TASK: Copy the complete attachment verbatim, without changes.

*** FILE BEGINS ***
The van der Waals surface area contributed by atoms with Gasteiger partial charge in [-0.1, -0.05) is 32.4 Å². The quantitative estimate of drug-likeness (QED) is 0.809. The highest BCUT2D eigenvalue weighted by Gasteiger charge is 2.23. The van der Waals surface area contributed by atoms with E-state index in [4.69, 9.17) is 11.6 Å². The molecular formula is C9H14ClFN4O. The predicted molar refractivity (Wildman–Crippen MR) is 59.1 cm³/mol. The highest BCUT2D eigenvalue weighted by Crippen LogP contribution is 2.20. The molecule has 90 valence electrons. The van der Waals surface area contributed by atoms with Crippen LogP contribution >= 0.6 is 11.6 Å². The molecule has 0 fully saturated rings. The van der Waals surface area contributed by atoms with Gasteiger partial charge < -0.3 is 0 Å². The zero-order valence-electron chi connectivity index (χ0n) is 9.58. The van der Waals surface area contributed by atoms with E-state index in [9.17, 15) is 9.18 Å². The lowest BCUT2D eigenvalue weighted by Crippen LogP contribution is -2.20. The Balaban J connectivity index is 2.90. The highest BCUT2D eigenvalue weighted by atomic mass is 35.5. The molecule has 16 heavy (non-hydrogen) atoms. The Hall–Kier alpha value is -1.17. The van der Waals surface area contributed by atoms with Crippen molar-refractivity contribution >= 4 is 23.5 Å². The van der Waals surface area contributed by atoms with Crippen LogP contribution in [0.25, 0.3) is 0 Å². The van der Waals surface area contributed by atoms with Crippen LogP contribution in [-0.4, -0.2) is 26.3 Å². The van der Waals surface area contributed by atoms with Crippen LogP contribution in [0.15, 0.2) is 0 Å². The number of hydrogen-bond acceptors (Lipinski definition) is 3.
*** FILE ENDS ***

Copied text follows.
The van der Waals surface area contributed by atoms with Gasteiger partial charge in [-0.1, -0.05) is 32.4 Å². The quantitative estimate of drug-likeness (QED) is 0.809. The highest BCUT2D eigenvalue weighted by Gasteiger charge is 2.23. The van der Waals surface area contributed by atoms with E-state index in [4.69, 9.17) is 11.6 Å². The molecular formula is C9H14ClFN4O. The predicted molar refractivity (Wildman–Crippen MR) is 59.1 cm³/mol. The highest BCUT2D eigenvalue weighted by Crippen LogP contribution is 2.20. The molecule has 90 valence electrons. The van der Waals surface area contributed by atoms with Crippen LogP contribution >= 0.6 is 11.6 Å². The molecule has 0 fully saturated rings. The van der Waals surface area contributed by atoms with Gasteiger partial charge < -0.3 is 0 Å². The zero-order valence-electron chi connectivity index (χ0n) is 9.58. The van der Waals surface area contributed by atoms with E-state index in [9.17, 15) is 9.18 Å². The lowest BCUT2D eigenvalue weighted by Crippen LogP contribution is -2.20. The Balaban J connectivity index is 2.90. The highest BCUT2D eigenvalue weighted by atomic mass is 35.5. The molecule has 16 heavy (non-hydrogen) atoms. The Hall–Kier alpha value is -1.17. The van der Waals surface area contributed by atoms with Crippen molar-refractivity contribution >= 4 is 23.5 Å². The van der Waals surface area contributed by atoms with Crippen LogP contribution in [0.25, 0.3) is 0 Å². The van der Waals surface area contributed by atoms with Crippen LogP contribution in [-0.4, -0.2) is 26.3 Å². The van der Waals surface area contributed by atoms with Crippen LogP contribution in [0.15, 0.2) is 0 Å². The number of hydrogen-bond acceptors (Lipinski definition) is 3.